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, 50 (6), 1049-52

What Does It Take to Be a Successful Pediatric Surgeon-Scientist?

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What Does It Take to Be a Successful Pediatric Surgeon-Scientist?

Carey Watson et al. J Pediatr Surg.

Abstract

Background: The factors that contribute to success as a pediatric surgeon-scientist are not well defined. The purpose of this study is to define a group of NIH-funded pediatric surgeons, assess their academic productivity, and elucidate factors that have contributed to their success.

Methods: Pediatric surgeons were queried in the NIH report database to determine NIH funding awarded. Academic productivity was then assessed. An online survey was then targeted to NIH-funded pediatric surgeons.

Results: Since 1988, 83 pediatric surgeon-investigators have received major NIH funding. Currently, there are 37 pediatric surgeons with 43 NIH-sponsored awards. The mean h-index of this group of pediatric surgeons was 18 ± 1.1, mean number of publications (since 2001) was 21 ± 2.1, and both increase commensurate with academic rank. In response to the survey, 81% engaged in research during their surgical residency, and 48% were mentored by a pediatric surgeon-scientist. More than 60% of respondents had significant protected time and financial support. Factors felt to be most significant for academic success included mentorship, perseverance, and protected time.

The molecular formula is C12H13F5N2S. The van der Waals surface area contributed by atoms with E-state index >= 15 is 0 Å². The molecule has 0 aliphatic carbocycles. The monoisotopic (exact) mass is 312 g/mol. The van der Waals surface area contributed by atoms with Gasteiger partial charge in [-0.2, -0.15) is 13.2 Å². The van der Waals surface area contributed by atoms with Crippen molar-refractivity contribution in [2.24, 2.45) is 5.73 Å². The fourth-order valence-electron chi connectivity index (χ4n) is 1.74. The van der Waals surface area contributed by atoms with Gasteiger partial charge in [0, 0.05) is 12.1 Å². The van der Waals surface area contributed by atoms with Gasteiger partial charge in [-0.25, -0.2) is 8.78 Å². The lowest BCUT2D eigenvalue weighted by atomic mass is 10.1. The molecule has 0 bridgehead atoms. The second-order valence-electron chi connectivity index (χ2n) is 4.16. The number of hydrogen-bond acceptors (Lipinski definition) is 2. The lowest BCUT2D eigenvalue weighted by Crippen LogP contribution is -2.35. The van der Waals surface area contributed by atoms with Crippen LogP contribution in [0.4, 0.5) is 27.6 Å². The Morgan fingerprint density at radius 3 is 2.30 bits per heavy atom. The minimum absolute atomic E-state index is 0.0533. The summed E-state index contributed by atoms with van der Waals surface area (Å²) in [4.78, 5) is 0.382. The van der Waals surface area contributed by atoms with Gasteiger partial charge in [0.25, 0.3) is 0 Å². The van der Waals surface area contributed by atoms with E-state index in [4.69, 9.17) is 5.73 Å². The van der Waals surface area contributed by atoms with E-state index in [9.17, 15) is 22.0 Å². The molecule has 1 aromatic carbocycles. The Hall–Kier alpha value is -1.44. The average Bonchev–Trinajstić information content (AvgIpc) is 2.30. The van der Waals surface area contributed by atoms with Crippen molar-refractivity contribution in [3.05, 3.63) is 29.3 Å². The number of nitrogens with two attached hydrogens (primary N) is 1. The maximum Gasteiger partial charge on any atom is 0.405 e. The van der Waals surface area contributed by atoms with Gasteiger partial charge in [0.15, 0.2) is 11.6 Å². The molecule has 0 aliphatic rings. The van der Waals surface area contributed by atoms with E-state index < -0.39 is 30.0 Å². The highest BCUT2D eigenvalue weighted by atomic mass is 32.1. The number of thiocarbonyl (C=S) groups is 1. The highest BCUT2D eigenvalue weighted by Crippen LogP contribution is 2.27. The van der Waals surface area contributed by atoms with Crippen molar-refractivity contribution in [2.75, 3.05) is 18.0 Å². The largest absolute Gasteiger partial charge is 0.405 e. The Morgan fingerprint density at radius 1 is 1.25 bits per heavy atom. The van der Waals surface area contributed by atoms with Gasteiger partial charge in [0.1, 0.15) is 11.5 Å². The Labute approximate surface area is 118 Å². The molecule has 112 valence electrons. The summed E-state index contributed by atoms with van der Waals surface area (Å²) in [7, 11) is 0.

Conclusions: Mentorship, perseverance, institutional commitment to protected research time, and financial support are considered to be important to facilitate the successes of pediatric surgeon-scientists. These results will be useful to aspiring pediatric surgeon-scientists and departments wishing to develop a robust research program.

Keywords: NIH; Pediatric surgery; Success; Surgeon–scientist; h-index.

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